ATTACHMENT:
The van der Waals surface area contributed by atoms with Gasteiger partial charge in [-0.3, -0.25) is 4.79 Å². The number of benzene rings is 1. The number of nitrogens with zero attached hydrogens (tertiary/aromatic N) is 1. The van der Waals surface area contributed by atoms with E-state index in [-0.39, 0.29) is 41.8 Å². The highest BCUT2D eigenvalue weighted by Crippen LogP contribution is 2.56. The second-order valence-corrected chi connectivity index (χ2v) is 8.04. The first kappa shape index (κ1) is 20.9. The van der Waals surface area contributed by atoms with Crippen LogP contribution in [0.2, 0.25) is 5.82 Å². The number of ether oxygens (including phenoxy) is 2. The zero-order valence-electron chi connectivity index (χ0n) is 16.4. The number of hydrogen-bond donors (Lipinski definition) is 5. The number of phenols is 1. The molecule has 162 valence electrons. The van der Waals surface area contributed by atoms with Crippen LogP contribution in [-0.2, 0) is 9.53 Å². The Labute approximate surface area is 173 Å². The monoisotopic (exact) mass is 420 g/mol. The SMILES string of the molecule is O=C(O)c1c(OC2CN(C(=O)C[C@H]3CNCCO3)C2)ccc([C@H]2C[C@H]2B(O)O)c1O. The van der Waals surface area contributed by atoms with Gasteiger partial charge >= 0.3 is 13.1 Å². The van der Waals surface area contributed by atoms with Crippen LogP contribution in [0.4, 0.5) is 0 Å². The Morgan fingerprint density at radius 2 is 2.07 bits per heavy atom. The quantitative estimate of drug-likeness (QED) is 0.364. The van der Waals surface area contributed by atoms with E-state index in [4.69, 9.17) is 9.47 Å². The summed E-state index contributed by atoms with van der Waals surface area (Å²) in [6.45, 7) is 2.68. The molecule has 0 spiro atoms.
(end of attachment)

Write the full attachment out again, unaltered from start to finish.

The van der Waals surface area contributed by atoms with Gasteiger partial charge in [-0.3, -0.25) is 4.79 Å². The number of benzene rings is 1. The number of nitrogens with zero attached hydrogens (tertiary/aromatic N) is 1. The van der Waals surface area contributed by atoms with E-state index in [-0.39, 0.29) is 41.8 Å². The highest BCUT2D eigenvalue weighted by Crippen LogP contribution is 2.56. The second-order valence-corrected chi connectivity index (χ2v) is 8.04. The first kappa shape index (κ1) is 20.9. The van der Waals surface area contributed by atoms with Crippen LogP contribution in [0.2, 0.25) is 5.82 Å². The number of ether oxygens (including phenoxy) is 2. The zero-order valence-electron chi connectivity index (χ0n) is 16.4. The number of hydrogen-bond donors (Lipinski definition) is 5. The number of phenols is 1. The molecule has 162 valence electrons. The van der Waals surface area contributed by atoms with Crippen LogP contribution in [-0.2, 0) is 9.53 Å². The Labute approximate surface area is 173 Å². The monoisotopic (exact) mass is 420 g/mol. The SMILES string of the molecule is O=C(O)c1c(OC2CN(C(=O)C[C@H]3CNCCO3)C2)ccc([C@H]2C[C@H]2B(O)O)c1O. The van der Waals surface area contributed by atoms with Gasteiger partial charge >= 0.3 is 13.1 Å². The van der Waals surface area contributed by atoms with Crippen LogP contribution in [0.4, 0.5) is 0 Å². The Morgan fingerprint density at radius 2 is 2.07 bits per heavy atom. The quantitative estimate of drug-likeness (QED) is 0.364. The van der Waals surface area contributed by atoms with E-state index in [4.69, 9.17) is 9.47 Å². The summed E-state index contributed by atoms with van der Waals surface area (Å²) in [6.45, 7) is 2.68. The molecule has 0 spiro atoms.